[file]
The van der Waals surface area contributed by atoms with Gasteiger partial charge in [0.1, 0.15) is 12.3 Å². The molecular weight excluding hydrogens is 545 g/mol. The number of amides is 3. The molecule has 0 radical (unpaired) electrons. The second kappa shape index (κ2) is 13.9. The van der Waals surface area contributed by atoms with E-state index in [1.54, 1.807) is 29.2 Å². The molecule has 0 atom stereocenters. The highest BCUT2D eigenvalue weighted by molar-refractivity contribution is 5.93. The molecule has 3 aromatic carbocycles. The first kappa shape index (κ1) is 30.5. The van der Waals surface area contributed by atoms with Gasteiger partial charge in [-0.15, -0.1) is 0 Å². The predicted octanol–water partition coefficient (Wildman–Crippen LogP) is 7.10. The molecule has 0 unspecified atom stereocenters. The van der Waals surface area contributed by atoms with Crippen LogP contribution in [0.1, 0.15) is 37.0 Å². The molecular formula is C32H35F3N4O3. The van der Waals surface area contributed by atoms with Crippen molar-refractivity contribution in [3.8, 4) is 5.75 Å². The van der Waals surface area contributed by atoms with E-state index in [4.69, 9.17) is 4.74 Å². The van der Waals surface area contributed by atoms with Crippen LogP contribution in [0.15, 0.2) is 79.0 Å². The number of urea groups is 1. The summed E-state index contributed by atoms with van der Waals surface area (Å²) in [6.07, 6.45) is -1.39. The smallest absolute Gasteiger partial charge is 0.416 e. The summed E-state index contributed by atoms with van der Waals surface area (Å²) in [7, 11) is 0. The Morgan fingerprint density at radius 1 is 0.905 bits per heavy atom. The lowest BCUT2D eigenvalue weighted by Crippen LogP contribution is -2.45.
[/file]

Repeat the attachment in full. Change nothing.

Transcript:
The van der Waals surface area contributed by atoms with Gasteiger partial charge in [0.1, 0.15) is 12.3 Å². The molecular weight excluding hydrogens is 545 g/mol. The number of amides is 3. The molecule has 0 radical (unpaired) electrons. The second kappa shape index (κ2) is 13.9. The van der Waals surface area contributed by atoms with E-state index in [1.54, 1.807) is 29.2 Å². The molecule has 0 atom stereocenters. The highest BCUT2D eigenvalue weighted by molar-refractivity contribution is 5.93. The molecule has 3 aromatic carbocycles. The first kappa shape index (κ1) is 30.5. The van der Waals surface area contributed by atoms with Gasteiger partial charge in [-0.15, -0.1) is 0 Å². The predicted octanol–water partition coefficient (Wildman–Crippen LogP) is 7.10. The molecule has 0 unspecified atom stereocenters. The van der Waals surface area contributed by atoms with Crippen LogP contribution in [0.1, 0.15) is 37.0 Å². The molecular formula is C32H35F3N4O3. The van der Waals surface area contributed by atoms with Crippen molar-refractivity contribution in [3.8, 4) is 5.75 Å². The van der Waals surface area contributed by atoms with E-state index in [4.69, 9.17) is 4.74 Å². The van der Waals surface area contributed by atoms with Crippen LogP contribution in [0.15, 0.2) is 79.0 Å². The number of urea groups is 1. The summed E-state index contributed by atoms with van der Waals surface area (Å²) in [6.07, 6.45) is -1.39. The smallest absolute Gasteiger partial charge is 0.416 e. The summed E-state index contributed by atoms with van der Waals surface area (Å²) in [7, 11) is 0. The Morgan fingerprint density at radius 1 is 0.905 bits per heavy atom. The lowest BCUT2D eigenvalue weighted by Crippen LogP contribution is -2.45.